It was a pure coincidence that took me to Istanbul — the old Constantinople of the famous song — in 1983, the same time Turkish politician Turgut Ozal surprised most people inside and outside Turkey by winning the general elections although he had just formed his new Motherland Party.
After a few phone calls, I was informed that I could see him and that one of his associates in the party would pick me up during the day from my hotel. So I was ready with my camera and the mini tape recorder that journalists would usually carry to such meetings. Sadly I lost the film roll in my hotel.
We drove through the streets and boulevards of the fabulous city before reaching an apartment where Ozal was residing.
Because my wife was with me, Ozal's wife Samra was kind enough to welcome us. Ozal himself was present although he was looking extremely tired on account of the election campaign which must have taken a heavy toll on his health. The sitting room was full of well-wishers and party members as well as neighboring families who arrived to lend Samra a helping hand.
He was not destined to enjoy his victory for long or to implement some of his ambitious plans for the development of his country and its neighbors. Ten years later he died of a so-called heart attack which many skeptics dismissed at the time as a coverup leading some to suspect that he was assassinated. To compound the suspicions and the pain of many of his followers his wife claimed that he had been poisoned by lemonade and questioned why an autopsy had not been carried out soon after his death. The blood samples taken to determine the cause of death were lost or disposed of according to his biography. Since he sought to create a Turkic — not Turkish — union combining Turkish speaking peoples, he exposed himself to intrigues by those who wanted to foil his plan. Several former presidents agreed with him as his popularity soared. On the 14th anniversary of his death thousands gathered in Ankara for commemoration. In September this year a court ruled that the grave be opened for an autopsy. In early October the body was examined and soon came the shocking news that Ozal had indeed been poisoned by DDT at 10 times the normal level.
Ozal was an electrical engineer by qualification but turned to politics by founding the Motherland Party and contested the elections and won. Very few cities in fact could vie with Istanbul since it was Eurasian, partly located in Europe and largely in Asia with the Bopshoros and Dardanell running between the divided metropolis, creating a paradise on earth.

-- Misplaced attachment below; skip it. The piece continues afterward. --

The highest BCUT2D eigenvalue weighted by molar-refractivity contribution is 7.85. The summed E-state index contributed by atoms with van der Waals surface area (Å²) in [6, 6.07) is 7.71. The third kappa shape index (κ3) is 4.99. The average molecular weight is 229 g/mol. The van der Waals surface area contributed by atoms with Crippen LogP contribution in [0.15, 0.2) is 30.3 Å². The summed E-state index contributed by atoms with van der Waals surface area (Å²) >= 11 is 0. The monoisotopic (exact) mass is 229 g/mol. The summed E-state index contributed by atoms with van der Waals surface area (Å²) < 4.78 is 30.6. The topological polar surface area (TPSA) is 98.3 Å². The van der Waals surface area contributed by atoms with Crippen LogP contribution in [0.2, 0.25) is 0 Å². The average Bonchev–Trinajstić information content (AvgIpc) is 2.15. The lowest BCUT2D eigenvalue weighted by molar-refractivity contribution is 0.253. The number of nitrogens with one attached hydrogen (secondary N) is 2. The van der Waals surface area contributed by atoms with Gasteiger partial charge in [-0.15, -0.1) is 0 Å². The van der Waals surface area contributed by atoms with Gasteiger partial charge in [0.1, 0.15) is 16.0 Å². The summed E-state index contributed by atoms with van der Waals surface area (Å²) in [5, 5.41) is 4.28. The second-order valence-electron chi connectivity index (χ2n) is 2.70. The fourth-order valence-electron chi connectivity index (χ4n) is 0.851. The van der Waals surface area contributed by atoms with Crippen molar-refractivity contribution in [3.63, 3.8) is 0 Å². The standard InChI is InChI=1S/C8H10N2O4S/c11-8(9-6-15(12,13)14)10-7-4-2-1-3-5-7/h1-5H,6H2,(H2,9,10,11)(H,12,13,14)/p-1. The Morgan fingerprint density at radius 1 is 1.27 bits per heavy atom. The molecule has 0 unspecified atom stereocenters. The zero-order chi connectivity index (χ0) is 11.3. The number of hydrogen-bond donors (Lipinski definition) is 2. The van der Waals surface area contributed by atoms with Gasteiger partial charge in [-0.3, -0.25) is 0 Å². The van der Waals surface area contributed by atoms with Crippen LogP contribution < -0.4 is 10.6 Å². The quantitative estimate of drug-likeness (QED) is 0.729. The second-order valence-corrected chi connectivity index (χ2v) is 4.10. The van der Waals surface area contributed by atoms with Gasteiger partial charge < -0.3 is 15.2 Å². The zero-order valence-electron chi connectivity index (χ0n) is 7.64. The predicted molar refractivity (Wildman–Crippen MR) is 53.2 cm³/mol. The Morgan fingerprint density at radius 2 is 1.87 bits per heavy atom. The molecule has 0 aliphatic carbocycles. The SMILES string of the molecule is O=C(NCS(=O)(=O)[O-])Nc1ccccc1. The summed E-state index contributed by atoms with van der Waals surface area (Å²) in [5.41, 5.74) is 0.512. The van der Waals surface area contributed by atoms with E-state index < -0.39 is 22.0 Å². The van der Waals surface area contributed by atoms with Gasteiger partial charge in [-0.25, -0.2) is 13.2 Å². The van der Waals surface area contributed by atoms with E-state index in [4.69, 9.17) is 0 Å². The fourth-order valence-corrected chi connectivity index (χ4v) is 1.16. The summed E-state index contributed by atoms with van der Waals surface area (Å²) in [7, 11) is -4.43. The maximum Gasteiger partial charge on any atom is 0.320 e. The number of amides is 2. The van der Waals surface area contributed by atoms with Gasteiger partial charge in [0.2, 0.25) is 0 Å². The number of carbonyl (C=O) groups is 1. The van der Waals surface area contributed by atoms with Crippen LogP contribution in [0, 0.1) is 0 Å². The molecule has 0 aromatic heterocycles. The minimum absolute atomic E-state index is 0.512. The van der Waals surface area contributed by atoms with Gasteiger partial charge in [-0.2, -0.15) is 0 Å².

We talked about the situation in Turkey which at one time had a vast empire reaching its zenith in the earlier part of the 19th century. When the country was defeated by the allies because it sided with Germany, in the 1914-1918 World War the victorious foes divided up the empire including most of the Arab world which was sliced between Britain and France from North Africa to Oman.
With very little to talk about considering his physical condition I decided to spare him any further questions and sought his leave. He suggested that I find the time to visit places outside Istanbul which was one of the finest cities I had seen by then. I agreed and asked my guide and companion where to go. He suggested we drive to Bursa, another lovely city about 200 kilometers from Istanbul which we covered by car in under four hours each way. It was worth visiting and we arrived by lunch time where we had some of the best meat meals after a long time. In fact all of Turkey boasted great meat food which I then preferred to fish. Fish food was best left to the Far East as I found out during my frequent trips to Taiwan, Philippines, South Korea, Malaysia, Singapore and the rest of the golden nuggets of the region. But Bursa was different and the meat preparations met all my expectations.
Surprisingly the restaurant owner, an elderly man in his 70’s after hearing us talk in Arabic with a clear Yemeni accent greeted us and inquired if we were from Yemen originally. We said yes. He surprised by saying he had served with the Ottoman army in Yemen when the country was part of the Ottoman Empire, during the World War I.
We had a lovely time before driving back to Istanbul. The road was smooth, the weather cool and clean and we decided to return to Turkey on another occasion. It was worth visiting, more so during the current economic uplift.
— Farouk Luqman is an eminent journalist based in Jeddah.
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